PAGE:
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library funding cuts

Library Funding Cuts

Recently the State Government announced that funding will be reduced for the State Library of South Australia in the coming three years. Media reports suggest that the Library has been charged with finding $6 million in savings, which equates to the loss of 20 of its 115 full-time employees. (note that these figures have subsequently been corrected by the Director of the State Library)

Last week, author Stephen Orr wrote an article for InDaily in defence of the Library, arguing that it is a soft target for government cuts, and suggesting that it needs to be allocated more money, not less.

Like Orr, I believe that ‘the library’, as an institution, is a critical component of civil society, and one which is absolutely worthy of ongoing investment. But I don’t necessarily agree that more funding is the answer, particularly if that increased funding were to be used simply to perpetuate the existing operations and to maintain the status quo at the State Library.


Commentators often cite the degradation of cultural institutions by oppressive regimes (for example, book burning by the Nazis) as a cautionary tale against a shift to philistinism. But any claim that suggests that these funding cuts are an act of philistinism by the government fails to consider pressing issues faced by the State Library, and libraries more generally the world over.

Just as the government’s funding cuts have seemingly been imposed with the stroke of a red pen, the counter-argument for ‘more funding’ is similarly expedient, a default position for artists who reflexively bemoan efficiency measures by a draconian ‘State’.

Those who offer this counter-argument lean on the classical conception of what a library is – a repository of books – and fail to help build the conception of what a modern library can and should be in the new digital economy.

State Library versus Public Libraries

Here it is important to make a distinction between the operations of the central State Library and the network of public libraries that operate throughout South Australia. Each is managed by a separate sub-unit and each plays a different role. The State Library is responsible principally for the preservation of South Australian content, in all its forms. The public library network has a service-delivery orientation and is responsible for the provision of localised library services to the community across the state. The funding cuts are, to my knowledge, only directed at the central State Library function, a distinction which is not made in Orr’s article.

The New Library Paradigm

I think it is fairly clear that the State Library needs to change significantly if it is to retain a position of relevance in our society.

What follows is a recreation of a table that appeared in a presentation by Roly Keating, the Chief Executive of the British Library, at the Australian Library and Information Association conference in Melbourne in 2014.

library funding cuts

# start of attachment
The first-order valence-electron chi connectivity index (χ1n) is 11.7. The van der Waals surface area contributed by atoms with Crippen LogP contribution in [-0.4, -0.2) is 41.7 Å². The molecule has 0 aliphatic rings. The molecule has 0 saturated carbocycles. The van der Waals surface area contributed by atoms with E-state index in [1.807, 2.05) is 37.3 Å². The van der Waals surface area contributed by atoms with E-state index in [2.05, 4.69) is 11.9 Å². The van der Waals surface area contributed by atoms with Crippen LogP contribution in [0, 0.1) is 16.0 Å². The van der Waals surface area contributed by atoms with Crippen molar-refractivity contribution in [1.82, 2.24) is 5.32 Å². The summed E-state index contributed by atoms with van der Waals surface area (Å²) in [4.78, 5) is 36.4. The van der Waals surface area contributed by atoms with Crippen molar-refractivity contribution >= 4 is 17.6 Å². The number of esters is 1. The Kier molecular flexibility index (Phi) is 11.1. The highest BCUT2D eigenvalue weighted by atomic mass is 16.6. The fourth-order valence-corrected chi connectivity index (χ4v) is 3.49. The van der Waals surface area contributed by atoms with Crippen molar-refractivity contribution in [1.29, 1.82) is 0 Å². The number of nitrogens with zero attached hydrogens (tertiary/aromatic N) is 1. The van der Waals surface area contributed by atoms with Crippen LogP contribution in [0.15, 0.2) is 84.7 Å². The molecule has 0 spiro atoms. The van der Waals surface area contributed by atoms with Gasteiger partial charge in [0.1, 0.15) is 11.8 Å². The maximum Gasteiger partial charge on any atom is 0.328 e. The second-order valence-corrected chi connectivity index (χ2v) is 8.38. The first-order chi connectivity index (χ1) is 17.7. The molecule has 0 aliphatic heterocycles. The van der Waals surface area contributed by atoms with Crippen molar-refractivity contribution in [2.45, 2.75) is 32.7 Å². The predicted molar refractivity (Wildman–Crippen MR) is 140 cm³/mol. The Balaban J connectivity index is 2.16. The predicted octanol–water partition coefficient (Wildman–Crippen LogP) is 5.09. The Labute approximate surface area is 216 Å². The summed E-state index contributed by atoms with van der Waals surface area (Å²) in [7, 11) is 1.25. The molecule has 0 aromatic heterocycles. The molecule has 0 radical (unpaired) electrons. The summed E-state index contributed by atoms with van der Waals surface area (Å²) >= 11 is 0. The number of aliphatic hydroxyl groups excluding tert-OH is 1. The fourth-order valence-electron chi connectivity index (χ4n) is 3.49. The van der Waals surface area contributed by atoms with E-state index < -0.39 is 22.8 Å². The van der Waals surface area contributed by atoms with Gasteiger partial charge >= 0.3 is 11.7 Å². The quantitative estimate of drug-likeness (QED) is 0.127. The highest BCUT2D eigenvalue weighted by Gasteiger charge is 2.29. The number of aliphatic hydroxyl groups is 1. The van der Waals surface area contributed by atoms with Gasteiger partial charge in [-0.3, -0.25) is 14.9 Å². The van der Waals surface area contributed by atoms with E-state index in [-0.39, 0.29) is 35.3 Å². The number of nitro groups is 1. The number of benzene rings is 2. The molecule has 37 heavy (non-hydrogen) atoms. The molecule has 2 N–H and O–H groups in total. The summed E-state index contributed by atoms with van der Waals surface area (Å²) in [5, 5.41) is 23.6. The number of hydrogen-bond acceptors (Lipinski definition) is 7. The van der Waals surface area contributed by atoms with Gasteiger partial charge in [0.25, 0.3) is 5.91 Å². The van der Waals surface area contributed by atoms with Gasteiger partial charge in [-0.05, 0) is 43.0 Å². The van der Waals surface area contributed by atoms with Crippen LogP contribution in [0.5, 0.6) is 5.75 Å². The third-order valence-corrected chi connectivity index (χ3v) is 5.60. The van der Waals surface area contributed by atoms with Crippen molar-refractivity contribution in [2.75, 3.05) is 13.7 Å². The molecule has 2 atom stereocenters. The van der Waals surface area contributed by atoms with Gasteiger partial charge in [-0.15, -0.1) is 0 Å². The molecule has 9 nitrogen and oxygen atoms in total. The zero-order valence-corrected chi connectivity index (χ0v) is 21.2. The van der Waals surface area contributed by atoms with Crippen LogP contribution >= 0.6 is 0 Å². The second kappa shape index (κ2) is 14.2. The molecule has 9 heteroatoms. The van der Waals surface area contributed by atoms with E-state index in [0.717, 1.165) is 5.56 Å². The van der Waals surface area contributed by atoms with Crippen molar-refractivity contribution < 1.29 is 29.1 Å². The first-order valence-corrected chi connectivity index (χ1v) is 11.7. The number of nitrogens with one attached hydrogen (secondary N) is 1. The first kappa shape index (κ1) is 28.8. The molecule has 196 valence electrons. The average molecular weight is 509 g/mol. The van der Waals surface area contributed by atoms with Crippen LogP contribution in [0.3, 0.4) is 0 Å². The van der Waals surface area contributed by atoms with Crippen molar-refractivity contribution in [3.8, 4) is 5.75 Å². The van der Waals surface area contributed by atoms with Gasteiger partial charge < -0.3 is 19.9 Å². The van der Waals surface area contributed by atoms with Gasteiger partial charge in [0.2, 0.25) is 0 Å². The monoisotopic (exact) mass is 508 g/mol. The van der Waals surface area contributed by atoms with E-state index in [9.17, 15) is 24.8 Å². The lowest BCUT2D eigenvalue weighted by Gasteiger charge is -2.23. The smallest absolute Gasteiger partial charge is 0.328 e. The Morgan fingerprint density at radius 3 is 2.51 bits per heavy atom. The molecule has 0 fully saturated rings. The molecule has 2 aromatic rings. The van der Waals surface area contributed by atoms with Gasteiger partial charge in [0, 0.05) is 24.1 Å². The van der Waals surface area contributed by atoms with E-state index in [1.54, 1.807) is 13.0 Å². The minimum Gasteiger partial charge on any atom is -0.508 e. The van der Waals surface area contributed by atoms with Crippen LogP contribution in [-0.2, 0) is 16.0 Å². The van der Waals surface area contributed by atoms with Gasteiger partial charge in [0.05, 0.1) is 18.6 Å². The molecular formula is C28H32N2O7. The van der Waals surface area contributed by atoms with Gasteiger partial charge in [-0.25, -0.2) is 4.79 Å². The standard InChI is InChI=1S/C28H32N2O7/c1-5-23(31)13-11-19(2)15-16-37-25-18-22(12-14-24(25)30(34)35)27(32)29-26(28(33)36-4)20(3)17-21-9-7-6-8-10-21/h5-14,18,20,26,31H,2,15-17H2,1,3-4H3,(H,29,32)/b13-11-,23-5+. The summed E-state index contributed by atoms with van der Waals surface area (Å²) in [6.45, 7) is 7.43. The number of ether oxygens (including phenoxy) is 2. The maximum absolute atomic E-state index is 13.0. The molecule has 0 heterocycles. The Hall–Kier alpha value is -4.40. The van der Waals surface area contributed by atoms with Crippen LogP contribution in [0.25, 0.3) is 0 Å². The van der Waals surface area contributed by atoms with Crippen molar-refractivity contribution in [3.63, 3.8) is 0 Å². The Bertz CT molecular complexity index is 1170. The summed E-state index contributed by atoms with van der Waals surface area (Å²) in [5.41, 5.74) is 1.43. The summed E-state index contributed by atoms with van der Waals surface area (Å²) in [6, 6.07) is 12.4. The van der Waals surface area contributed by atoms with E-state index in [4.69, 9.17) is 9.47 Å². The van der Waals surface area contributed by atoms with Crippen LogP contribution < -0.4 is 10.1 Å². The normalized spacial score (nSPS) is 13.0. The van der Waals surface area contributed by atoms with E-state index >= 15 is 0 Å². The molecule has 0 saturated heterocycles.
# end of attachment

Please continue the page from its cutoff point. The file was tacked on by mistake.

The State Library of South Australia operates largely under what Keating regards as the ‘old library paradigm’. It holds a vast amount of physical material, much of which is not easily accessible to the public. I have walked the corridors of its huge basement vault.  Quite apart from preserving important South Australiana – the library’s raison d’etre – there is row-upon-row of obscure periodicals, interstate newspaper archives, and other non-South Australian artefacts, many of which will never again see the light of day, are of dubious value to the state, and in many cases, are available electronically on the internet. The resources required to handle, catalogue, store and maintain these largely-extraneous holdings are significant.

From the public perspective, the State Library remains very much an academic institution, focused principally on the needs of hard-core researchers. It is less relevant to the community at large – and with every passing day, it becomes less so, as people source what they need from the internet. The likes of Amazon, Netflix, Spotify, Wikipedia, Apple and Google have irreversibly changed the way that we consume content, whittling away at the library’s traditional role as society’s authoritative content provider.


Whilst the State Library does offer some public activities, exhibitions and events, these pale in comparison to those at the neighbouring Art Gallery and Museum. Neither of my two children has been on a school excursion to the State Library, although both have been to the South Australian Museum, and regularly ask to be taken back there. The State Library’s jewel in the crown, the historic and ornate Mortlock Library, has seemingly been left untouched for years with its ground floor exhibition showing signs of decay.

From the digital perspective, the State Library has considerable work to do. Whilst it does have a digitisation program in operation, only a very small part of its collection can be viewed online. Digitisation is undertaken principally for preservation purposes, not for making content easily available to the public. The Library’s principal online interface, its website, is poorly architected and outdated from a design perspective, delivering a suboptimal user experience. Meanwhile, the likes of Google continue their unbending quest to digitise the entire world’s content  and to make it easily accessible online, further eroding the library’s relevance to society.

More Funding, or Smarter Use of Funding?

All of these matters could, of course, be regarded as evidence for increased funding. But they could also be an argument for redirecting existing funding to the most appropriate places, rather than perpetuating age-old structures, policies, and procedures.

The unions and the media invariably highlight the immediate human impact when budget cuts are announced, and this typically results in scorn towards the government from a sympathetic public. It’s all too easy to denounce funding cuts when people’s livelihoods are affected. But this clouds the real issues at hand.

Any job losses are regrettable, but what if it is the case that the twenty staff mooted to lose their jobs currently perform roles in the library that are largely redundant, and will become even more redundant as the new digital economy rolls on?